The range of electromagnetic radiation that is visible to the human eye, the opposite of darkness. The Bible speaks of light in a figurative sense frequently to represent divine truth. Jehovah is the source of all of light. (Isa 45:7) It is he who makes it possible for his creatures to see light. (Psa 36:9) Knowledge of Jehovah is increasing today as never before. The Bible compares the trek of his people along this way to the increasing light of a new day. (Pro 4:18) Accordingly, Jehovah's people frequently speak of newly understood and recently revealed truths as ``new light''. <<Paragraph ten of last week's Watchtower Study shed new light on our understanding of Jehovah's great love.>>
Walking unsteadily, as when one leg is injured or weak. The expression is commonly used figuratively, as at 1 Kings 18:21, where Elijah criticizes the people for ``limping upon two different opinions''. The image well describes one who seemingly cannot decide whether to serve Jehovah {whole-souled} or just remain in the world and put an end to the pretense of being a servant of Jehovah. One circuit overseer gave a memorable service talk entitled ``Limping, ... Limping, ... Limping'', wherein he repeated the title in a limping fashion with about a one-second pause between each word, saying it several times throughout the talk.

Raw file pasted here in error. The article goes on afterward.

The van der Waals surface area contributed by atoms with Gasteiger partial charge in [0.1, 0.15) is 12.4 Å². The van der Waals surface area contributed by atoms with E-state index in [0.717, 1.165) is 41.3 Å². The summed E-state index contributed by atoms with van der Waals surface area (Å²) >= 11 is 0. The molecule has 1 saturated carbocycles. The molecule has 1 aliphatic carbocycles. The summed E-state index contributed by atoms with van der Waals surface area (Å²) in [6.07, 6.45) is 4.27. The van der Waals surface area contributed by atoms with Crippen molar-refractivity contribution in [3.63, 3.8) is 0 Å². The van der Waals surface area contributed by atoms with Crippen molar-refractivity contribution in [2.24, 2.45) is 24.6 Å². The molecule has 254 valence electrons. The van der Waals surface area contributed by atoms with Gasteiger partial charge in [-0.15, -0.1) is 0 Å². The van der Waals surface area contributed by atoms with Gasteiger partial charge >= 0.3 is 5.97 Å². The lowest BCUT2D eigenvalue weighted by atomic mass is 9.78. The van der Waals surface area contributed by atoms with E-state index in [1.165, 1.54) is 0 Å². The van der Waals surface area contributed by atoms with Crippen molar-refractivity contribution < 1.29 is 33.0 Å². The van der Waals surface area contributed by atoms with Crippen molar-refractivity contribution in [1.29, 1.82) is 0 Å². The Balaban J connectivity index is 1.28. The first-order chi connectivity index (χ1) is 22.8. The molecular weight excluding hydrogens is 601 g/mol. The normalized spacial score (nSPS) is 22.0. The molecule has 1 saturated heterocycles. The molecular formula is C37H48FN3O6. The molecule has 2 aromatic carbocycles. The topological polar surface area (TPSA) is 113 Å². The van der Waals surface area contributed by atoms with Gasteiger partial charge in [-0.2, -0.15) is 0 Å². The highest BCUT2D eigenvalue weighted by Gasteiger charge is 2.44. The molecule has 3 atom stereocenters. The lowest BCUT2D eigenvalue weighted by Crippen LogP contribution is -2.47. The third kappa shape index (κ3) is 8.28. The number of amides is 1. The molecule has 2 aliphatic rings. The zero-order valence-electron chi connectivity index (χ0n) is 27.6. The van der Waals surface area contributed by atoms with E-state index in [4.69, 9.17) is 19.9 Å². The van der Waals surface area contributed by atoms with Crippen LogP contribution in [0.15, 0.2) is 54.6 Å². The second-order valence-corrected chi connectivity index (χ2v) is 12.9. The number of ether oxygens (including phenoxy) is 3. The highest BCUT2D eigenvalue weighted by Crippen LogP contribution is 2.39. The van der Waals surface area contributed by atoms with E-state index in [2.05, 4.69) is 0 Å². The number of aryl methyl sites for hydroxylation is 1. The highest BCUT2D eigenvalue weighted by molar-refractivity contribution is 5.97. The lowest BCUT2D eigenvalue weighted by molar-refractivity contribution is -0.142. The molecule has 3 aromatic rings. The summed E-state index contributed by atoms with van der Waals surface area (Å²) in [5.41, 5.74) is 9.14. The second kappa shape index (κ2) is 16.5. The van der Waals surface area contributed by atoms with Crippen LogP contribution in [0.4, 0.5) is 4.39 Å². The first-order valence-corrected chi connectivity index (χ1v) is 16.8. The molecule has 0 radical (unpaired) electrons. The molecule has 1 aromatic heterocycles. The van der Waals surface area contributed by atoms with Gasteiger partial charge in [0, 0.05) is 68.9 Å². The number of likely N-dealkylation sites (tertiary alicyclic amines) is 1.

literature counter, magazine counter
A supply depot found in every Kingdom Hall where magazines and other literature may be obtained. Frequently, {territories} may be checked out from this location as well. In most halls there is one long counter that handles all three functions. The default name seems to be ``literature counter''. <<I'm going to the literature counter to pick up my magazines and check out a territory.>>